Happy Together (Wong Kar Wai, 1997)

SOMESLASHTHINGS CHAPTER004 leslie cheung and tony leung in wong kar wai's happy together photographed by wing shya 01

I am a big fan of Wong Kar Wai’s films. I have seen seven of his films so far and I liked all of them. In some way. My Blueberry Nights wasn’t that great but I didn’t hate it. There is always something to appreciate in his movies. Like the always present gorgeous cinematography, the very fitting soundtrack, the fantastic performances or the stories as a whole. His films are truly romantic and focus mostly on the soul and its hunger for love. He uses some very beautiful metaphores and motifs in his work.

The next film from him that I saw is Chun gwong cha sit aka Happy Together. The films focuses on two gay men, Lai Yiu-Fai and Ho Po-Wing, who came to Argentina to rekindle their relationship. They are played by frequent Wong collaborators Tony Leung and the late Leslie Cheung. The two are constantly breaking up and making up.
The ironically-titled film opens up with a heated sex scene. Happy Together is probably Wong Kar Wai’s most sexually inclined film that I’ve seen so far with 2046 being a close second. Their love making scenes are very powerful. One moment they are kissing passionately and the other one they are fighting and screaming at each other.

They try to get to Iguazu falls which I view as a symbol for their relationship. They get lost, fight again and break up. Lai gets a job in Buenos Aires at a night club where he sees Ho with his new boyfriend. Lai is the stable one in the relationship while Ho is the irresponsible one. After being severely beaten, Ho returns to Lai and tries to convince him to start over. Lai certainly deserves better as Ho is always bringing him down with his bad behavior.

After quitting his job at the night club, Lai starts working in a restaurant where he befriends Chang, played by Chang Chen. It isn’t clear whether Chang is gay too but he seems interested in befriending Lai.
Lai and Ho’s relationship is painful to look at. They both seem miserable but also seem to love each other. They are in an unhealthy relationship. I like that the sexual orientation didn’t matter for the story. It’s a very authentic portrayal of a relationship with all its happy and sad moments. All of this could very well happen in a heterosexual relationship.

Like in every Wong Kar Wai film, the performances are really good. Both Lai and Ho act like normal men. They are not effeminate like they are in Hollywood productions. I appreciate this as I hate this type of character so much, such a carricature. There are some really powerful scenes between the two. Tony Leung really shows us how hurt Lai is by how Ho treates him. There is a scene where he breaks down in a bar. This is very sudden and it shows how much he has held inside him.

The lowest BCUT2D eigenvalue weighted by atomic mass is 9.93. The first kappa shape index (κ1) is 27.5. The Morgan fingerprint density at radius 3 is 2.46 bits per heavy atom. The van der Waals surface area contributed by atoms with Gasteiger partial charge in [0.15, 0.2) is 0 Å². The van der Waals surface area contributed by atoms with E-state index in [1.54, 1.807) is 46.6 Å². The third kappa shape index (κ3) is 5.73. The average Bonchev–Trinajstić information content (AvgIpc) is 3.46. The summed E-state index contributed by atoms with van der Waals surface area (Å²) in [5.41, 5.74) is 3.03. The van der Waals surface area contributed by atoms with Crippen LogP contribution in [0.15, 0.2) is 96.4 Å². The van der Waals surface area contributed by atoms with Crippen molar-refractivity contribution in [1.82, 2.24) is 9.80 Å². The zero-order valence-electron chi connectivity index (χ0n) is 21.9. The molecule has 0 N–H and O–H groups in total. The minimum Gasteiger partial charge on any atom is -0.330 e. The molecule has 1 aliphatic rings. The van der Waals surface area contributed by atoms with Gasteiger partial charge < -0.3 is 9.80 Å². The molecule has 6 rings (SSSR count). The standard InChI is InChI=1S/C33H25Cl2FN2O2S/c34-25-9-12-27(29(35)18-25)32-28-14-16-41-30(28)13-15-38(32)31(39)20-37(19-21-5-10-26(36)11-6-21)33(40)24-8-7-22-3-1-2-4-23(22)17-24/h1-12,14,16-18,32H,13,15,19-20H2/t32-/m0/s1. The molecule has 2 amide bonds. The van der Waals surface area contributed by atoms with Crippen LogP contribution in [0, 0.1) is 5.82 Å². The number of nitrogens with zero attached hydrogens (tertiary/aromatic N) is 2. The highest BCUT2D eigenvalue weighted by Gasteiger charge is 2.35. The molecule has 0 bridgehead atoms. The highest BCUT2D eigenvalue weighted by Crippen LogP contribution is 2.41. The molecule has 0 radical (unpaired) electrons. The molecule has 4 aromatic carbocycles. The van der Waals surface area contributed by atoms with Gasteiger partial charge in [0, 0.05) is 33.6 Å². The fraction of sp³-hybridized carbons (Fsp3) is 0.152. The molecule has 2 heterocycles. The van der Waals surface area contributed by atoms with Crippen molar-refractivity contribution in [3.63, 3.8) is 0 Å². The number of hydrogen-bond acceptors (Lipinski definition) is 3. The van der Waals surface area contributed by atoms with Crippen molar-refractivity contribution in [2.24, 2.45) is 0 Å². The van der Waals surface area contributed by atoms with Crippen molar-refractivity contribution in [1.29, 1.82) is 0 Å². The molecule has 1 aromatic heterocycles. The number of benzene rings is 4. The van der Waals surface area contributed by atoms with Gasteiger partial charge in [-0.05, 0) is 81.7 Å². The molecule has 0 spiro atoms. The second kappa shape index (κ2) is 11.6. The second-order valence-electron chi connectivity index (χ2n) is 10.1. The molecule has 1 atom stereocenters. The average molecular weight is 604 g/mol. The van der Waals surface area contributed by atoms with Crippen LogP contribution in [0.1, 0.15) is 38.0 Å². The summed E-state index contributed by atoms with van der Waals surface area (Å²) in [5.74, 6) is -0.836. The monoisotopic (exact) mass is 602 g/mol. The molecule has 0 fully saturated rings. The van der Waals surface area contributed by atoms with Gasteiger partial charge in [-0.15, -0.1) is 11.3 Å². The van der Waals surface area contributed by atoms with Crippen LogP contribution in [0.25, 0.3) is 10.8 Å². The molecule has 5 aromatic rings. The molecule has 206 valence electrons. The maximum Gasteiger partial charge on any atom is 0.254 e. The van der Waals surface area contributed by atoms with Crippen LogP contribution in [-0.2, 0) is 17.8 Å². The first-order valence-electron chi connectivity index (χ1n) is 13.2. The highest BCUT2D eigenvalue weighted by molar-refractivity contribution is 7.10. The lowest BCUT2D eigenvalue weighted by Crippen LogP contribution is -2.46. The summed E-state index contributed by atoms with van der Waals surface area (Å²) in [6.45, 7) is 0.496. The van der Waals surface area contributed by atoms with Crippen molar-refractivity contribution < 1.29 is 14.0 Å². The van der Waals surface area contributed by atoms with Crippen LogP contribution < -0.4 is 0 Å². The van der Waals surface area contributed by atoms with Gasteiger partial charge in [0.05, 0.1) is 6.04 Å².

Leslie Cheung does also a great job portraying Ho. His character is more supporting than lead as the story focuses more on Lai. Ho is vey different from Lai. He is irresponsible, letting Lai go to work while he stays at home. He gets in fights with other people, always returning to Lai for help. He is a very sad person, reaching a low point in life. Don’t know if I should feel sorry for him or not. Anyway, this is a very powerful performance by Cheung.
Visually it is so beautiful. The color palette ranges from shades of blue and green to warmer colors like red, yellow and orange. It’s quite colorful. The shots of Iguazu falls are incredibly beautiful, don’t know how they did them, but they are really good.

The soundtrack plays an important part in Happy Together, like in all of Wong’s films. Given the fact that it’s set in Argentina, there is a lot of tango and latin music. The song Cucurrucucu Paloma by Caetano Veloso is a perfect soundtrack to the heavenly shots of Iguazu falls from the beginning of the film. The ending features the titular 60’s song Happy Together by The Turtles. It fit nicely and felt uplifting.

One thing I liked about the ending was that Chang, Lai’s friend, went to the lowest point in South America also known as “the end of the world”. It is supposed that people come here to leave their sorrows, something similar to the secret-in-a-treehole motif from In The Mood for Love and 2046. Chang asks Lai to say something in his recorder as Chang goes off to dance. This is when Lai has his breakdown and starts sobbing. When Chang gets there, he listens to Lai’s cry. It’s beautiful way to say that Lai got rid of his unhappiness as he returns to Hong Kong after the mostly dark times that he experienced in Argentina.
Happy Together definitely is not one of my favorite of Wong’s films. But it’s a very beautifully acted and wonderfully shot tale about a lost relationship and loneliness.

B+

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2 comments

  1. Hi there. I’m a fan of Wong Kai Wai too! And this is a brill film review. Glad I found your blog – very content-ful. I write opinion pieces in reaction to news. Would be great if you can follow back. Thanks!

    Like

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